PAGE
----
Key and Operative Words

READ our Bill of Rights and Constitution - the key and operative words in both are SHALL and SHALL NOT - and no amount of legal twisting and hand-wringing should be tolerated as an attempt to change or modify them. Any fee demanded at any government level to exercise them is a direct infringement, and a TAX as well. One way southern Democrats kept down blacks during the Jim Crow years was the poll tax, along with literacy tests, and our federal government let them get away with it for decades. FYI


Do you believe that shall means will, and shall not means will not?

1 Like

P.S. - A good example of how constructive and positive our legal system works at times is presented in the TV film, “Gideon’s Trumpet” - starring Henry Fonda- which guaranteed our right to legal counsel, whether affordable or not. FYI

They’re interchangeable, and etched in stone, not just printed on paper. I remember a report that Obama had been overheard lamenting how limited his authority was, even when he was issuing his damned executive orders to get over on us.

1 Like

That single word is one of the reasons there is so much strife over this (and plenty of other) topics. One meaning is will, but another, perhaps more commonly used “back in the day” is may. Even if people agreed it meant will, that isn’t the same as must. It is a bit of a sticky wicket. (A favorite example of this is Lord of the Rings and Thou shall not pass.)

Not correct in regard to rights. This is what I have found at this site:

Indicating that one will as opposed to being permissible (will vs. may.)

As used in statutes and similar instruments, this word is generally imperative or mandatory; but it may be construed as merely permissive or directory, (as equivalent to “may,”) to carry out the legislative intention and in cases where no right or benefit to any one depends on its being taken in the imperative sense, and where no public or private right is impaired by its interpretation in the other sense. Also, as against the government, “shall” is to be construed as “may,” unless a contrary intention is manifest.

Also, from this site:

“Shall” has three strikes against it.

First, lawyers regularly misuse it to mean something other than “has a duty to.” It has become so corrupted by misuse that it has no firm meaning.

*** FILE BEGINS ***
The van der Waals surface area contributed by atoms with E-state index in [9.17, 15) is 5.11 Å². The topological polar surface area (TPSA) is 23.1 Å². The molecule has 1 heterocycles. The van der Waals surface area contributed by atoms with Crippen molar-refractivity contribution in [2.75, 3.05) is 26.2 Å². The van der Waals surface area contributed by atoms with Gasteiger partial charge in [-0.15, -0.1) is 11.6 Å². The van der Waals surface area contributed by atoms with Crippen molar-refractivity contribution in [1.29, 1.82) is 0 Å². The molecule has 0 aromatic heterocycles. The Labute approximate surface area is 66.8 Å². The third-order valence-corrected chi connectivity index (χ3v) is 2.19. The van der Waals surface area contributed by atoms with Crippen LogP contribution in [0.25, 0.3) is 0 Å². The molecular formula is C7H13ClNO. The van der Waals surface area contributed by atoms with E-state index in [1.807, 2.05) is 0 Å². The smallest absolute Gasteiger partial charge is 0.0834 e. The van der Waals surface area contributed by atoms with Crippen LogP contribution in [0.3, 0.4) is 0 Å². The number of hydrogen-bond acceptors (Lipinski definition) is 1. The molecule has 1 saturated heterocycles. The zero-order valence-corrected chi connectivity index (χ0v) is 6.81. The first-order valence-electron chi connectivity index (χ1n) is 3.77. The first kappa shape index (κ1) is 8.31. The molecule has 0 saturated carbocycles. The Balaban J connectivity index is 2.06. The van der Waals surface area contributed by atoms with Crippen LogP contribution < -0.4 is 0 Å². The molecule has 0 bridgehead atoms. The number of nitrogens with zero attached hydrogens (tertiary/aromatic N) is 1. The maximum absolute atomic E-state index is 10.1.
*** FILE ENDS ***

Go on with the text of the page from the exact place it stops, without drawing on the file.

Second—and related to the first—it breeds litigation. There are 76 pages in “Words and Phrases” (a legal reference) that summarize hundreds of cases interpreting “shall.”

Third, nobody uses “shall” in common speech. It’s one more example of unnecessary lawyer talk. Nobody says, “You shall finish the project in a week.”

For all these reasons, “must” is a better choice, and the change has already started to take place. The new Federal Rules of Appellate Procedure, for instance, use “must,” not “shall.”

Prof. Joe Kimble, Thomas Cooley Law School

See…it is sticky already. Even if “will” is agreed on, will is not must.

(I read shall as must in this and related docs, but I’m simply pointing out that everyone won’t.)

1 Like

There is a huge difference.

1 Like

Those unwilling to learn grammar and legal terminology will never understand, and that makes their opinion irrelevant. That would be like taking ethical advise from a felon on whether or not theft is wrong.

Absolutely not…so long as Americans vote. That’s just it.

Not true. Our Constitution cannot be changed because some idiot does not know the language. That is what we are fighting, ignorance, stupidity and misinformation. I will not sit back and let idiots decide whether or not the sky is blue (which, technically, it is not).


Put Bill CIinton on it…

“It depends on what the meaning of the word ‘is’ is. If the – if he – if ‘is’ means is and never has been that is not – that is one thing. If it means there is none, that was a completely true statement.”

1 Like

i’m not saying that at all. I’m saying that the people who vote don’t know (much of anything).

And those are the ones you want deciding what your rights are? Aside from that, the Founding Fathers were quite clear in their words and intent, and expounded on that in many speeches and writings that are available, even online, to read and learn from.